skip to content
Primary navigation

Workers’ Compensation Requirements in Other States for Teleworkers

Policy dates are January 1 – December 21 and renewed annually.


Minnesota state employees are covered by the Department of Administration for workers' compensation liability while they are working in Minnesota or while they are temporarily working in any other state. Such employees are extended Minnesota workers’ compensation coverage under our program while permanently teleworking in other states. The issue is all other states also require that workers’ compensation coverage be available to such employees under that state’s workers’ compensation laws.

In general terms for employees to be eligible for Minnesota workers’ compensation benefits, employees must be hired in Minnesota or, alternatively, be working in Minnesota at the time of an injury to be eligible for Minnesota workers’ compensation benefits. For employees who are hired outside of the State of Minnesota and who never work in Minnesota, the workers’ compensation benefits are provided under that state’s workers’ compensation laws. Under this scenario, any claims should be reported under the policy that Risk purchases for that state.

When an employer allows its employees to work from other locations, such as a home office, the employer extends Its operations to that location. When these locations are outside of Minnesota, the workers' compensation laws in other states can apply.

Each state has its own specific workers' compensation law. Most states allow for an employee to elect coverage under its workers' compensation law if an injury occurs while the employee is working at an employer location in that state. So, while the Department of Administration will provide Minnesota workers' compensation coverage to teleworkers who are injured in another state, the teleworker could instead elect to choose coverage under the telework state's workers' compensation laws. Please note that this option does not apply if they were hired outside the State of Minnesota and do not work in Minnesota.

The process for obtaining workers’ compensation coverage depends on the state.

After receiving prior authorization for telework from your agency and after following existing MMB payroll guidance for telework time reporting, follow the procedures below to obtain workers’ compensation insurance for telework states:

List of current states as of 1/28/2022


States currently not listed on policy: AK, HI, IN, ME, NH, NM, PA

Action Required

If the employee is hired in the State of Minnesota and is working outside of the State of Minnesota for a period less than 30 days, no action is required. In the rare situation we encounter an issue in which coverage should have been in place, we will work with the agencies to assist in the process.

For states not currently listed on the policy:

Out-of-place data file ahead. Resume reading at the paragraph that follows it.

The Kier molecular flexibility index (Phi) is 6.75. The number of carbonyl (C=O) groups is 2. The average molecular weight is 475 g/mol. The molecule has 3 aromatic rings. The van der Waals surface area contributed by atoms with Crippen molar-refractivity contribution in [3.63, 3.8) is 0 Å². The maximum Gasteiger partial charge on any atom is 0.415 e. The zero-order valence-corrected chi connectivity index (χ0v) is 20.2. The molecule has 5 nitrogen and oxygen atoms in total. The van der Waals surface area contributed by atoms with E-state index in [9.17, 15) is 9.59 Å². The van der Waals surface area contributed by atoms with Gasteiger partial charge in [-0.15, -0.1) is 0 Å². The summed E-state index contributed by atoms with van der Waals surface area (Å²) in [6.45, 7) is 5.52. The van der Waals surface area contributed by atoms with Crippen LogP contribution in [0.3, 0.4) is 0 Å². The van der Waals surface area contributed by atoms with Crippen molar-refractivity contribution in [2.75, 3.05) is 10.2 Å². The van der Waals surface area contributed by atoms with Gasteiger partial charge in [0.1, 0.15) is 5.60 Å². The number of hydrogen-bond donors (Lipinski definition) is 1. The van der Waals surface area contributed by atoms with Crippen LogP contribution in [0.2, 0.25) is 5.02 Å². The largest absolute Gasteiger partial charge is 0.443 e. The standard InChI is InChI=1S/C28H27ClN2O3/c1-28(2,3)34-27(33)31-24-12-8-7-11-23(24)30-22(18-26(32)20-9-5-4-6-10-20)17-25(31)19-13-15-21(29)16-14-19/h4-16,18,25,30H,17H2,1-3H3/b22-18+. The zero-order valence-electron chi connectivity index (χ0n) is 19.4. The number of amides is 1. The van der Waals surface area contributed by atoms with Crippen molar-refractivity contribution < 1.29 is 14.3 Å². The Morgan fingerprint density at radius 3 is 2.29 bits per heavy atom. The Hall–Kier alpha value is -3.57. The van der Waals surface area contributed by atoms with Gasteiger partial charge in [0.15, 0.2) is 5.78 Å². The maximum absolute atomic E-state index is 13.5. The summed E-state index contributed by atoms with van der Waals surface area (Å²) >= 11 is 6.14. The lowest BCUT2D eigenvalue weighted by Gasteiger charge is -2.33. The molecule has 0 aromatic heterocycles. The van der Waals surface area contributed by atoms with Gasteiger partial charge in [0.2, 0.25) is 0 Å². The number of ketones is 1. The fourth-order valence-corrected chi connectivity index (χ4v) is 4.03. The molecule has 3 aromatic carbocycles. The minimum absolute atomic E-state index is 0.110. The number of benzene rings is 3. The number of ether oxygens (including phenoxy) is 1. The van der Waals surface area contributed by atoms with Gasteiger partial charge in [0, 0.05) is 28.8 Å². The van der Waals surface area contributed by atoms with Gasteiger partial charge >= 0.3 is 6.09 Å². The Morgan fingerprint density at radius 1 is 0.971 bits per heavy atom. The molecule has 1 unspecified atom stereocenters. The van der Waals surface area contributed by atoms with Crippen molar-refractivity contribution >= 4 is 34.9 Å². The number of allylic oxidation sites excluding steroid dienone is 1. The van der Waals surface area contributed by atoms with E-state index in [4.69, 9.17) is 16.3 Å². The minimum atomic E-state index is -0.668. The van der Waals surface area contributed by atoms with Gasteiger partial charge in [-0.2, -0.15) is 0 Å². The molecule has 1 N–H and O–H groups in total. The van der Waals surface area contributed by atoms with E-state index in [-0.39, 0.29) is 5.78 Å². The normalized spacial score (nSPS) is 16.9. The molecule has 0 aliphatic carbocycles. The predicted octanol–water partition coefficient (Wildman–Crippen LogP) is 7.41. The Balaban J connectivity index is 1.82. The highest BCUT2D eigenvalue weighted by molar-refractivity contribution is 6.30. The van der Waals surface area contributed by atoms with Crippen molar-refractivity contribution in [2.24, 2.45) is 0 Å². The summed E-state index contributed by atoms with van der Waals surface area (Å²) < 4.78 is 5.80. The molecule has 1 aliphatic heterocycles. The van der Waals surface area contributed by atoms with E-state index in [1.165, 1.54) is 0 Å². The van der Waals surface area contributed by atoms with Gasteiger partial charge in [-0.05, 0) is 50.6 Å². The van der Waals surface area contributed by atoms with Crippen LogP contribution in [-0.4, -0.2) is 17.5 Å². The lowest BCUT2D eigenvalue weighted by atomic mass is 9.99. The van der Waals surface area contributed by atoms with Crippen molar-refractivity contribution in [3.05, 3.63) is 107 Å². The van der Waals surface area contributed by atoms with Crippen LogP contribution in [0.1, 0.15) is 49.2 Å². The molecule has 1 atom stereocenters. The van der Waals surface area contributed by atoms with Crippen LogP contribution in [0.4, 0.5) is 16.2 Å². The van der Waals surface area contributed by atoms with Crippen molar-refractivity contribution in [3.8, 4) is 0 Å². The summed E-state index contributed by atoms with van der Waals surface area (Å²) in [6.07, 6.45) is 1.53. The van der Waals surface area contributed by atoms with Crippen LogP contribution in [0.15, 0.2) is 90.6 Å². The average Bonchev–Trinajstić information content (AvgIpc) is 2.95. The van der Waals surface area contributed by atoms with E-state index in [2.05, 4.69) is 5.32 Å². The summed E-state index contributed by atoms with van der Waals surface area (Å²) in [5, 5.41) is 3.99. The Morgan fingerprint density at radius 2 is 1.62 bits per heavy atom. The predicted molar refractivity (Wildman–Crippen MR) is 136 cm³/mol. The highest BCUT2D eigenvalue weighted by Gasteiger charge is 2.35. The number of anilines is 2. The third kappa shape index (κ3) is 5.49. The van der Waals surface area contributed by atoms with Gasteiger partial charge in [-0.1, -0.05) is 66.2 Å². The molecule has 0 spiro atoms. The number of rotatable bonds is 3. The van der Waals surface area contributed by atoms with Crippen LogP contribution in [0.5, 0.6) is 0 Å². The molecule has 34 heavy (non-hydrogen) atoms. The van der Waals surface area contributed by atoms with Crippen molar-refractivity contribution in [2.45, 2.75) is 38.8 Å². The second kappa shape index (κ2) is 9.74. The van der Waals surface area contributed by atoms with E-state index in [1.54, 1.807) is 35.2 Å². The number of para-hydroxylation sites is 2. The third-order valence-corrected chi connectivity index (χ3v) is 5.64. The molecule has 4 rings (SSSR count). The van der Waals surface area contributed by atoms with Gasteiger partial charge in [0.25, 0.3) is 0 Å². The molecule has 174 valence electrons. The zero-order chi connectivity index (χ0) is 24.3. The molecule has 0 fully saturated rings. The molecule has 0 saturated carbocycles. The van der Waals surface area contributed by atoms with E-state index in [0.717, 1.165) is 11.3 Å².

If you have employees that are working in the states not listed on policy, you need to contact Risk Management and provide the following information:

So that Risk Management can obtain worker's compensation coverage, the Appointing Authority or their designee must contact Jackie Ferguson at to provide the following information for each telework state:

  • Number of teleworkers
  • Telework job duties (e.g., clerical, auditor, accountant, social worker, professional business services) class codes
  • Total annual payroll for the telework state for each job duty
  • Total annual payroll for the telework state for each job duty
  • Typically, most states will require location addresses

For states currently on policy:

You only need to provide the number of teleworkers and their job duties, along with payroll information once a year. Risk Management will request this update unless it is in one of the states listed above that currently is not listed on the policy at the time of audit. This is typically done several months after expiration, so typically in March or April.

The agency HR Contacts will be billed for the coverage annually, after the policy term when the audit is completed. This typically occurs after three months after expiration.

Please provide Risk Management with an updated list of HR contacts for your agency who are responsible for completing the above tasks.

If an employee reports an injury to you while working from another state, please contact Jim German at or Barie Kline at for guidance on claim reporting.

North Dakota, Ohio, Washington, Wyoming, and Puerto Rico and the U.S. Virgin Islands

The states of North Dakota, Ohio, Washington, Wyoming, and Puerto Rico and the U.S. Virgin Islands require that workers’ compensation coverage be purchased directly from their state fund. They require an application before providing coverage and annual payroll reporting to continue coverage. Access the applicable website(s) below and follow the directions for “Employers.” There will be step-by-step instructions for applying for coverage, submitting payroll reports annually, and making a payment, which is the responsibility of the individual agencies.

back to top